Moving to the religious sphere, not every religion requires doctrinal agreement. Shinto is a good example of a religion that simply ignores that aspect of religion, yet remains a powerful influence in its culture as a set of practices.

    I bring this up because I share with you a commitment to the textual focus of the Quaker tradition; I read and contemplate the Bible daily. But where I think we might diverge is that I wouldn’t say that those who do not do so are in some way transgressing Quaker practice.

    Best wishes,

    Jim

  8. Thanks for your comments, Jim. I hope I haven’t given you a headache. 😉

    I don’t think I wanted to say that liberal Quakerism is, as you put it, “transgressing Quaker practice” — which is an interesting phrase in context of the discussion, giving primacy as it does to behavior and so perhaps falling into the “liberal-Liberal” paradigm. In any case, Quaker beliefs and practices are undeniably diverse, and I don’t know of a standard by which such a judgment could be made. We’re all Friends here; online discussion over many years has helped teach me that. But there are Friends like me who don’t fit well in any of the major contemporary Quaker paradigms, and it seems that often we are Friends who take our inspiration from the early texts.

    It seems to me that religious interpretations of gardening or martial arts (although legend credits Bodhidharma with creation of Shaolin Monastery’s kungfu) are added on, not intrinsic, to the activity itself: gardening, for example, needs no such interpretation to be gardening. A text like Fox’s Journal, however, tells us that Quakerism began not as a practical activity like gardening or fighting but as a metanarrative, a specific, text-based, text-suffused, teleological way of thinking and feeling. Thus its “theory” was prior, not subsequent, to the practices, which grew from the theory. Before Quakers could decide to worship in silence, for example, they needed the belief that they must fulfill the scriptural requirement to “worship in spirit and in truth,” they needed their peculiar understanding of the term “truth” (see comments above), and they needed the history of failed forms of worship as well as of silent worship by groups that preceded and surrounded them. The form of Quaker worship came from and made sense within the primitive Quaker biblical metanarrative. Ask us liberal Quakers today for a theory of Quaker worship, or even for a consistent account of what happens or what we do during worship, and you’re likely to receive a wide variety of answers, some not very coherent and few that would meet the original definition of worship. Something crucial has been lost.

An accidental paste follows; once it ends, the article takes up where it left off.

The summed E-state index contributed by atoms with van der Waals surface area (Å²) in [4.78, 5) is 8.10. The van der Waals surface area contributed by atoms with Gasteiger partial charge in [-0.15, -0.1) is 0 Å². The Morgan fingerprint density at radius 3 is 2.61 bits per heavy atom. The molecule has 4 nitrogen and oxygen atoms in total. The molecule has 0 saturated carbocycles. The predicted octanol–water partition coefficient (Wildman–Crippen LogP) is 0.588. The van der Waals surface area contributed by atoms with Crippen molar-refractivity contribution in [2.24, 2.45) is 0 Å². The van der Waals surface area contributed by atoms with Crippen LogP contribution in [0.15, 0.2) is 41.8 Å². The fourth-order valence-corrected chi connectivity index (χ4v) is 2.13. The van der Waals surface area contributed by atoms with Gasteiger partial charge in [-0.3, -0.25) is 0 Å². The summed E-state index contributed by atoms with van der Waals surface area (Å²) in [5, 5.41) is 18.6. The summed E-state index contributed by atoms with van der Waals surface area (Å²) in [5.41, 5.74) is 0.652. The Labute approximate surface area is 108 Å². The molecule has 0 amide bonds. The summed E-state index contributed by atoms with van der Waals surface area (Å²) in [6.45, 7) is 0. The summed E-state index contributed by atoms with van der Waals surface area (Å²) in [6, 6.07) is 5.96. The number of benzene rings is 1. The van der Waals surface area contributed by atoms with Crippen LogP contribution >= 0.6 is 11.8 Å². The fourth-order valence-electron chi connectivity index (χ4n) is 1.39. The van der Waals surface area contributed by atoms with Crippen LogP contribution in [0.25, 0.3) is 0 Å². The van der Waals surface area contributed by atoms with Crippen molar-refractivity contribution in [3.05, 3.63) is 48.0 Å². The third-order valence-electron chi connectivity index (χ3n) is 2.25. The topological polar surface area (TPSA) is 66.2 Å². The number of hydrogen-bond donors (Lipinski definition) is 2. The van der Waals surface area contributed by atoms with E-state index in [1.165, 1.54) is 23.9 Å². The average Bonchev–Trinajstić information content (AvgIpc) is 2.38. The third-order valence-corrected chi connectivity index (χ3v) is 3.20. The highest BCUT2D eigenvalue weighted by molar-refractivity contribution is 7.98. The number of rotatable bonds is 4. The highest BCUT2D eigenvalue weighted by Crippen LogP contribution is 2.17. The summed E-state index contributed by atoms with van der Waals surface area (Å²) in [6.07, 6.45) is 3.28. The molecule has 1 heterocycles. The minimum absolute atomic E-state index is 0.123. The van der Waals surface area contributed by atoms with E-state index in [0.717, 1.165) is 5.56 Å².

Again, I’m not saying that we have violated a sacrosanct practice or principle and therefore should not be called Quakers. I would regret giving that impression. We’re in this together, even if we have different views about what “this” is. As a member of this community, I perceive that what we have lost is nothing less than the most precious treasure that the primitive tradition offered; namely, the self- and world-transforming “life and power” that the original metanarrative harbored. One reason I feel that loss so keenly is because “the life and power” is the principal thing I need in my religious faith and practice: like the first Friends, I see little point in a religion of forms (even if I do enjoy a good “cosmic ballet,” as Thomas Merton called the Tridentine Mass, now and then). So what I want to do is not so much to complain about our situation as to help change it, to help make the heart of the original Quaker experience more widely understood and accessible.

  9. Thank you for this post- quite interesting. Could you please provide very brief definitions for both “liberals” in your description of liberal-Liberal Friends so that I am reading this in the appropriate context?

  10. Hystery, the term is from Dandelion’s book, very few pages of which are available on line, so this attempt is subject to revision after I receive the book next week. Very briefly, my interpretation is that “Liberal Quakerism” was a form of liberal Christianity, whereas “liberal-Liberal Quakerism” is not. This is from The Quaker Condition: The Sociology of a Liberal Religion by Pink Dandelion and Peter Collins: “[B]y 1900, Quakerism had been re-visioned by its younger adherents as part of liberal Christianity. It was also redesigned as again distinctively Quaker: Experience was primary. Liberal Friends did not want to return to the earlier days and they envisioned a Quakerism relevant to the age, open to new ideas, and one which held to the idea of progressive revelation, that God necessarily revealed more over time.” So liberal Quakerism continued to operate within some form of the Christian metanarrative. I think that Dandelion uses the term “liberal-Liberal Quakerism” to refer to what developed from that: “For liberal-Liberal Quakerism,” he writes on p. 134 of An Introduction to Quakerism, “theology has become a story…, God an option.” Further, “Liberal-Liberal Quakerism is one in which belief is pluralised, privatised, but also marginalised: it is not seen as important.”

  11. Dear George: